A plastic surgeon critically looked at his own series of 150 consecutive complete platysma transection necklift patients and suggests the specialty should reconsider what the most appropriate procedure might be for correction of the anterior neck.
In a recent study, Mario Pelle Ceravolo, M.D., a plastic surgeon practicing in Rome, Italy, and colleagues studied the use of a major neck rejuvenation procedure, combining full neck undermining with complete platysma transection and midline platysma approximation.
The prospective study was conducted between 2010 and 2014, evaluating patient satisfaction and recurrence rates of anterior skin laxity and platysma bands. The researchers reviewed 138 of those patients at three months and 96 cases at one year. During those reviews, patients completed questionnaires designed to gather their input on the procedure.
They found that 100% of patients were satisfied at three months, but that dropped to 76% of patients at one year. Results, according to what the surgeons saw, began to decline at one year, when 48% of patients appeared to have anterior neck skin excess and, in 45%, the bands were recurring.
While the results from the major cosmetic procedure were satisfactory in most patients, the authors note the technique’s many downsides, including that “… it is time consuming, there is the risk of iatrogenic deformities unless it is carried out precisely, the postoperative recovery is often very long, and there is a significant failure to maintain long-term correction.”
NEXT: Alternative Approaches
Facial plastic and reconstructive surgeon Andrew Jacono, M.D., says that he has witnessed the same things in his practice with the complete platysma transection necklift.
“My way of avoiding those problems was to abandon those techniques that I was taught and to start doing a different procedure,” says Dr. Jacono, who practices in Manhattan and Long Island, New York.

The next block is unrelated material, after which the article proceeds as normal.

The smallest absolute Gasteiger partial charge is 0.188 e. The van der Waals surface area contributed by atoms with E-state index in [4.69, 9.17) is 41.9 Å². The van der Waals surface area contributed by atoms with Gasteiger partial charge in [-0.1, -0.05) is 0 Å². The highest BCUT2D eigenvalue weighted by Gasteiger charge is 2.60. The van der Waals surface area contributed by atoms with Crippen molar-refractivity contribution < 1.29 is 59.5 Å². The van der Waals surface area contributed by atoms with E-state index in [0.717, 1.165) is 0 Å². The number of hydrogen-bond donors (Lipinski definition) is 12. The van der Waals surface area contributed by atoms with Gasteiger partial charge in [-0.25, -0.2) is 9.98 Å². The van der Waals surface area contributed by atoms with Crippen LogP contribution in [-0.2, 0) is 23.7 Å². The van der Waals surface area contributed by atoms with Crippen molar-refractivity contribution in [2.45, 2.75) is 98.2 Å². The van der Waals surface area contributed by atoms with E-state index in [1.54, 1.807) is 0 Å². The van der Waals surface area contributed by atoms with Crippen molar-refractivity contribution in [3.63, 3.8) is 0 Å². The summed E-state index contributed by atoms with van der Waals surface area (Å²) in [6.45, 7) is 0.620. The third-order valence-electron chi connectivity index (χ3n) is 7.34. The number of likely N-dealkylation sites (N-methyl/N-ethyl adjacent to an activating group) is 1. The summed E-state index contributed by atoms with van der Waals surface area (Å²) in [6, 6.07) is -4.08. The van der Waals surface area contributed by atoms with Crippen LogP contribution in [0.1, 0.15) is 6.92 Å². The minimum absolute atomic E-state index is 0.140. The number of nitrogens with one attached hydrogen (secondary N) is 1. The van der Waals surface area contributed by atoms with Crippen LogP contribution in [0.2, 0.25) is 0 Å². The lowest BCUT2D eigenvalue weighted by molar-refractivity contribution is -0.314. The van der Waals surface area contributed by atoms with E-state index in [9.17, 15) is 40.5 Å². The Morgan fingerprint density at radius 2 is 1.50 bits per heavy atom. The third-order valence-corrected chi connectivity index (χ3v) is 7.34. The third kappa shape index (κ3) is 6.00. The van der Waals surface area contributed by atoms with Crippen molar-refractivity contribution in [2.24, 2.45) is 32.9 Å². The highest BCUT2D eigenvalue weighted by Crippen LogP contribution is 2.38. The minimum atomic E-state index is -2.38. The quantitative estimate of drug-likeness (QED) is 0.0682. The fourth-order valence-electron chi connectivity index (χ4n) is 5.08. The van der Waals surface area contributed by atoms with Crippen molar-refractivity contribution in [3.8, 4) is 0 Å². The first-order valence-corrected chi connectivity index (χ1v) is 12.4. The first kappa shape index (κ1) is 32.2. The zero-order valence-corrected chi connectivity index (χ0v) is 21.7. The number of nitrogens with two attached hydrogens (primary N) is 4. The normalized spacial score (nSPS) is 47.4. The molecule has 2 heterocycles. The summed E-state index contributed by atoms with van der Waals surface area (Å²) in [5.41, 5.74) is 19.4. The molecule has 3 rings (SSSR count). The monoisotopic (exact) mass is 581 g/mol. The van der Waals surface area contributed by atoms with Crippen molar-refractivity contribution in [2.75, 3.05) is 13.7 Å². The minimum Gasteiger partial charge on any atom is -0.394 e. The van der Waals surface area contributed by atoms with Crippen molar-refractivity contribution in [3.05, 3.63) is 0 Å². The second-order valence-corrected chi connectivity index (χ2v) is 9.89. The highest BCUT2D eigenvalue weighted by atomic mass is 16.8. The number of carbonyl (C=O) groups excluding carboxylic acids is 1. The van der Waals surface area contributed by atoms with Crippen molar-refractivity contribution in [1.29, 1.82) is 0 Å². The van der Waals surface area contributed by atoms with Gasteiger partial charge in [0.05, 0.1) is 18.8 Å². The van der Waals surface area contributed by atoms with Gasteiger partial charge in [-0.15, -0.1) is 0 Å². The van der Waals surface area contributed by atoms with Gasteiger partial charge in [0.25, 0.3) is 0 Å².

According to Dr. Jacono, when surgeons do face and neck lifting surgery, the most common place to have failures is in the neck.
“The complete platysma transection necklift is one of the more aggressive procedures that has been popularized among plastic surgeons during the last two decades. The theory behind it is that if you cut from the center of the platysma in the middle of the neck, all the way across to the lateral part of the neck, you’ll deactivate the muscle so that the muscle won’t droop as much,” Dr. Jacono says. “Anybody who does a lot of face and necklifts, and that’s primarily what I do in my practice, sees that oftentimes after two years or more, the results of a necklift might not be as long as we’d like and other deformities can show up as a result of all the maneuvers we do on the muscles.”
As a result, Dr. Jacono published a paper in 2011 on his minimal access deep plane extended vertical facelift approach, which includes an extended lateral platysmal flap elevation, to prevent the need for anterior platysmal plication and platysmal myotomy.
Dr. Ceravolo also dramatically changed his approach to the surgical necklift, and his results will be published February 2017 in Plastic and Reconstructive Surgery (PRS).
“After many years of carrying out very aggressive procedures on the neck, I realized that very few of our patients accept to be away from social [activities] for four to eight weeks, and even [fewer] of them accept some of the risks linked to complete neck undermining ( i.e., long term skin induration, irregularities of the contour, etc.),” Dr. Ceravolo says. “For this reason, I have dramatically changed my approach to neck rejuvenation [for the last] six years. I am now using a technique, which I call Lateral Skin-platysma Displacement (LSD), which can obtain similar or even better results than the most aggressive techniques and still avoid any submental incision, anterior neck undermining and many of the risks that these maneuvers entail.”
The result of the revised approach, according to Dr. Ceravolo, is patients are more willing to undergo a procedure in which they achieve tightening of the skin laxity over the anterior neck and diminished platysma bands, in a shorter recovery time and with fewer side effects.
Disclosures: Drs. Ceravolo and Jacono report no relevant disclosures.